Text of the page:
Negative money supply growth, tighter loan standards, and a falling shelter component are all deflationary and support an outlook of lower inflation. Wage growth, although a little lower recently, is on the other side of the inflation ledger. All add up to a continuation of lower inflation prints. Consequently, the FOMC is likely to pause its rate rise campaign. However, we do not see them pivoting to cutting rates anytime soon, given that an improved inflation dynamic is still far from the 2% target.

Disclosures: Cary Street Partners is the trade name used by Cary Street Partners LLC, Member FINRA/SIPC; Cary Street Partners Investment Advisory LLC and Cary Street Partners Asset Management LLC, registered investment advisers.

Any opinions expressed here are those of the authors, and such statements or opinions may not represent the opinions of Cary Street Partners. These are statements of judgment as of a certain date and are subject to future change without notice. This information may contain future predictions that are subject to certain risks and uncertainties, which could cause actual results to differ from those currently anticipated or projected.

These materials are furnished for informational purposes only, to provide investors with an update on financial market conditions. The description of certain aspects of the market herein is a condensed summary only. Materials have been compiled from sources believed to be reliable; however, Cary Street Partners does not guarantee the accuracy or completeness of the information presented. Such information is not intended to be complete or to constitute all the information necessary to evaluate adequately the consequences of investing in any securities, financial instruments, or strategies described herein.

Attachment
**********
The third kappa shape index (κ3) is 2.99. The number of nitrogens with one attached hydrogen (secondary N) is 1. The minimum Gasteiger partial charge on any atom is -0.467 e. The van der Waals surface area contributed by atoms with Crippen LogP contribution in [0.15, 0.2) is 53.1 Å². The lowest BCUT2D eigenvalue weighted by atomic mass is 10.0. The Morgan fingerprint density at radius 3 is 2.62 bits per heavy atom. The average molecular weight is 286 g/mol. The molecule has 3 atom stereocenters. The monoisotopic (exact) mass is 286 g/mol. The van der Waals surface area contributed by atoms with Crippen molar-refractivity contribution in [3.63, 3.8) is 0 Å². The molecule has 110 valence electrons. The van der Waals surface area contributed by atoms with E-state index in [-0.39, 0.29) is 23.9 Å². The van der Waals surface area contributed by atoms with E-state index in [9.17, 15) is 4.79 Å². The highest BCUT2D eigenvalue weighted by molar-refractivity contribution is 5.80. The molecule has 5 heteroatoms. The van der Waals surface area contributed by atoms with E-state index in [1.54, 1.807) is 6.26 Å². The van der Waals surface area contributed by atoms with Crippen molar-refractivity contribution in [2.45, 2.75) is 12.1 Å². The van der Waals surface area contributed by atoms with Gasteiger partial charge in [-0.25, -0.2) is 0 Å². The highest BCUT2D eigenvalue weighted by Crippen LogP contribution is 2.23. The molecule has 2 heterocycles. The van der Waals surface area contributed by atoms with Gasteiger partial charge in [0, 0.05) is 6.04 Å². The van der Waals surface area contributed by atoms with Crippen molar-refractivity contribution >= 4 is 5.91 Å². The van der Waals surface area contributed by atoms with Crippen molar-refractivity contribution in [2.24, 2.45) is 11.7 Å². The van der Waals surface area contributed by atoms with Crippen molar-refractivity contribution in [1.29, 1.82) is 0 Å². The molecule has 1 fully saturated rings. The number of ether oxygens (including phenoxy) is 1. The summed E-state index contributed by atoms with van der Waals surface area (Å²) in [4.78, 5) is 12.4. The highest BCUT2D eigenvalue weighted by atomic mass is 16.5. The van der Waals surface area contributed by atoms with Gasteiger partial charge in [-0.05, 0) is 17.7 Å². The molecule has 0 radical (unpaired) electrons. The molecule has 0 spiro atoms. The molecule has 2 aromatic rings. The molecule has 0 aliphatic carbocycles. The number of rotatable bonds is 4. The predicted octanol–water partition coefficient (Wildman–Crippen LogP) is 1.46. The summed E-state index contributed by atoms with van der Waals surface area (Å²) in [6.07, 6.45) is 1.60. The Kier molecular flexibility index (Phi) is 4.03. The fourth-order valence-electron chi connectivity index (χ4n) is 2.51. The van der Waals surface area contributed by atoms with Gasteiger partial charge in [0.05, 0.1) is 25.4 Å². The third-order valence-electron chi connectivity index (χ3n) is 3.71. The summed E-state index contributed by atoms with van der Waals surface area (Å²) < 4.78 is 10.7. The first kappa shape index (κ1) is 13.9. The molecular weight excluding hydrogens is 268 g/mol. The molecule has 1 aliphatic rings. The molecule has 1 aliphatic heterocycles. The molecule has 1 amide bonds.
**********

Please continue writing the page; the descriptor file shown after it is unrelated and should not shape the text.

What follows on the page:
Cary Street Partners and its affiliates are broker-dealers and registered investment advisers and do not provide tax or legal advice; no one should act upon any tax or legal information that may be contained herein without consulting a tax professional or an attorney.

We undertake no duty or obligation to publicly update or revise the information contained in these materials. In addition, information related to past performance, while helpful as an evaluative tool, is not necessarily indicative of future results, the achievement of which cannot be assured. You should not view the past performance of securities, or information about the market, as indicative of future results.

These materials are for illustrative purposes only. Nothing contained herein should be considered a solicitation to purchase or sell any specific securities or investment related services. There is no assurance that any securities discussed herein will remain in an account’s portfolio at the time you receive this report or that securities sold have not been repurchased. The securities discussed do not represent an account’s entire portfolio and in the aggregate may represent only a small percentage of the portfolio’s holdings. It should not be assumed that any of the securities transactions or holdings discussed were, or will prove to be, profitable, or that the investment recommendations or decisions made in the future will be profitable or will equal the investment performance of the securities discussed herein. A complete list of every holding’s contribution to performance during the period and the methodology of the contribution to return is available by contacting Cary Street Partners Marketing.

CSP2023093 ©2023 CARY STREET PARTNERS LLC, All Rights Reserved.